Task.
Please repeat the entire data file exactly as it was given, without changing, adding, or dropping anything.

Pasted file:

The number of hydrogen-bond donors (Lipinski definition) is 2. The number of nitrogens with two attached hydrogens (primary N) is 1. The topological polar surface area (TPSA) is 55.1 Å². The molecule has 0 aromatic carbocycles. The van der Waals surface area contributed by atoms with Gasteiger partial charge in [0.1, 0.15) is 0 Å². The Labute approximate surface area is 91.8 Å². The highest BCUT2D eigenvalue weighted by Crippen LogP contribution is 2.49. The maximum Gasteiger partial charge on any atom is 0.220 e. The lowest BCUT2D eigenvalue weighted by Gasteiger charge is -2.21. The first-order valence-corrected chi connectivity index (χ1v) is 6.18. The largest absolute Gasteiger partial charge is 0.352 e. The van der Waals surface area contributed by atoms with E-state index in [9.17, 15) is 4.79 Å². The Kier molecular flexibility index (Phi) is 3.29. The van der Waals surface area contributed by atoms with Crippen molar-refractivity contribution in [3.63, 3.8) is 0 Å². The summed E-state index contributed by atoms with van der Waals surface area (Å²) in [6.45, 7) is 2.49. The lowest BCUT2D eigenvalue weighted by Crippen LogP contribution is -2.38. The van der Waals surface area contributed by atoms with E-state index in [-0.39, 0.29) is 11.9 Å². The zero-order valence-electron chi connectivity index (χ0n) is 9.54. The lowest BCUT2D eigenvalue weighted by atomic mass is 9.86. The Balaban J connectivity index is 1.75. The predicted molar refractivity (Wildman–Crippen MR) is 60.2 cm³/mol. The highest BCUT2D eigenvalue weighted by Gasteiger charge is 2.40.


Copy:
The number of hydrogen-bond donors (Lipinski definition) is 2. The number of nitrogens with two attached hydrogens (primary N) is 1. The topological polar surface area (TPSA) is 55.1 Å². The molecule has 0 aromatic carbocycles. The van der Waals surface area contributed by atoms with Gasteiger partial charge in [0.1, 0.15) is 0 Å². The Labute approximate surface area is 91.8 Å². The highest BCUT2D eigenvalue weighted by Crippen LogP contribution is 2.49. The maximum Gasteiger partial charge on any atom is 0.220 e. The lowest BCUT2D eigenvalue weighted by Gasteiger charge is -2.21. The first-order valence-corrected chi connectivity index (χ1v) is 6.18. The largest absolute Gasteiger partial charge is 0.352 e. The van der Waals surface area contributed by atoms with E-state index in [9.17, 15) is 4.79 Å². The Kier molecular flexibility index (Phi) is 3.29. The van der Waals surface area contributed by atoms with Crippen molar-refractivity contribution in [3.63, 3.8) is 0 Å². The summed E-state index contributed by atoms with van der Waals surface area (Å²) in [6.45, 7) is 2.49. The lowest BCUT2D eigenvalue weighted by Crippen LogP contribution is -2.38. The van der Waals surface area contributed by atoms with E-state index in [-0.39, 0.29) is 11.9 Å². The zero-order valence-electron chi connectivity index (χ0n) is 9.54. The lowest BCUT2D eigenvalue weighted by atomic mass is 9.86. The Balaban J connectivity index is 1.75. The predicted molar refractivity (Wildman–Crippen MR) is 60.2 cm³/mol. The highest BCUT2D eigenvalue weighted by Gasteiger charge is 2.40.